To analyze TDP-43 aggregate formation and resulting cell alterations, we performed time-lapse imaging analysis. To visualize TDP-43 protein in living neurons by fluorescence microscopy, we established in the present study stable cell lines that express EGFP and Sirius (one of the blue fluorescent proteins) under the control of tubulin beta III (TBB3) promoter, designated 1464RTBB3pEGFP and 1464RTBB3pSirius respectively, from 1464R neural stem cells [26]. These cells were differentiated into EGFP (Fig 4B–4D)- or Sirius (Fig 4E–4G)-positive neurons in the presence of retinoic acid, transduced with adenoviruses expressing DsRed-tagged WT and CTF TDP-43 in the absence or presence of MG-132, and subsequently analyzed by time-lapse imaging for 72 hrs (Fig 4A). Most of the TDP-43-transduced cells without treatment of MG-132 were viable by the end of imaging analysis, showing DsRed fluorescence diffusely localized in their nuclei and cytoplasm, although very few cells were seen collapsing to death probably due to much higher expression of nuclear adenoviral DsRed-tagged TDP-43 (Fig 4B and S1 Movie). In the presence of MG-132, DsRed-positive cytoplasmic granules emerged, gradually increasing in amount and forming aggregates (Fig 4C and S2 Movie). As the DsRed-positive cytoplasmic aggregates grew larger, nuclear DsRed fluorescence became disappeared, suggesting cytoplasmic translocation of transduced full length TDP-43. The cell bodies were gradually swollen and finally collapsed within 72 hrs as the EGFP fluorescence dispersed out of the cytoplasm. These DsRed-positive aggregates remained visible as insoluble materials in the culture media for over 30 hrs of the time course (Fig 4C and S2 Movie). In some instances, the DsRed-positive extracellular TDP-43 aggregates burst out of the cells and were taken up by neighboring EGFP-positive neurons (Fig 4D and S3 Movie), suggesting cell-to-cell spreading of TDP-43 aggregates.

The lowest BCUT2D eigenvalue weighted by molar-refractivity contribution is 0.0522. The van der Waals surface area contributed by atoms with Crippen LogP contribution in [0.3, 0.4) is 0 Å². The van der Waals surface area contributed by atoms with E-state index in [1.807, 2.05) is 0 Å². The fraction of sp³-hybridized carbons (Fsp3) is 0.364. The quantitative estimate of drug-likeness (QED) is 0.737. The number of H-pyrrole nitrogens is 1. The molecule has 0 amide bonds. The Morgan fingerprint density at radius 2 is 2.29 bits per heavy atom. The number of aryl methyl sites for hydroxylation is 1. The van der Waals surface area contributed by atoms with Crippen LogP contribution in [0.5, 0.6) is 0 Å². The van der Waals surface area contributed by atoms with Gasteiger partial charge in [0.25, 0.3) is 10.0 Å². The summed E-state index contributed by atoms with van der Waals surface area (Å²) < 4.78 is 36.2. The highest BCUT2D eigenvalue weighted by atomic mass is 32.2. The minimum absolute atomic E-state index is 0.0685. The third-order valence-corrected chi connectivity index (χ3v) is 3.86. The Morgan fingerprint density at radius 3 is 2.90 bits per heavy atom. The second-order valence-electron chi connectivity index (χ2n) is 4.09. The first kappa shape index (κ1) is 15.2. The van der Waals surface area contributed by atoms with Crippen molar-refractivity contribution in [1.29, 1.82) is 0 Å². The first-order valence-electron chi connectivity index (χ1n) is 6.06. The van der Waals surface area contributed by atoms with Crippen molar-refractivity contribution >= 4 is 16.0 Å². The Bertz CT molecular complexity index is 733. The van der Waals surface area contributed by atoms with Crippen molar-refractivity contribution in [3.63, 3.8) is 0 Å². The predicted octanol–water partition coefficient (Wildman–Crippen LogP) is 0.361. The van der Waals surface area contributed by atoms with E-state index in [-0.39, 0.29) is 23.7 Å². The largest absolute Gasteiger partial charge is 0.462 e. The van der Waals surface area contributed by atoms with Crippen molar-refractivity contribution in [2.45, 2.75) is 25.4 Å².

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Fig 4. Formation of TDP-43 aggregates and neuronal cell death demonstrated by time-lapse imaging.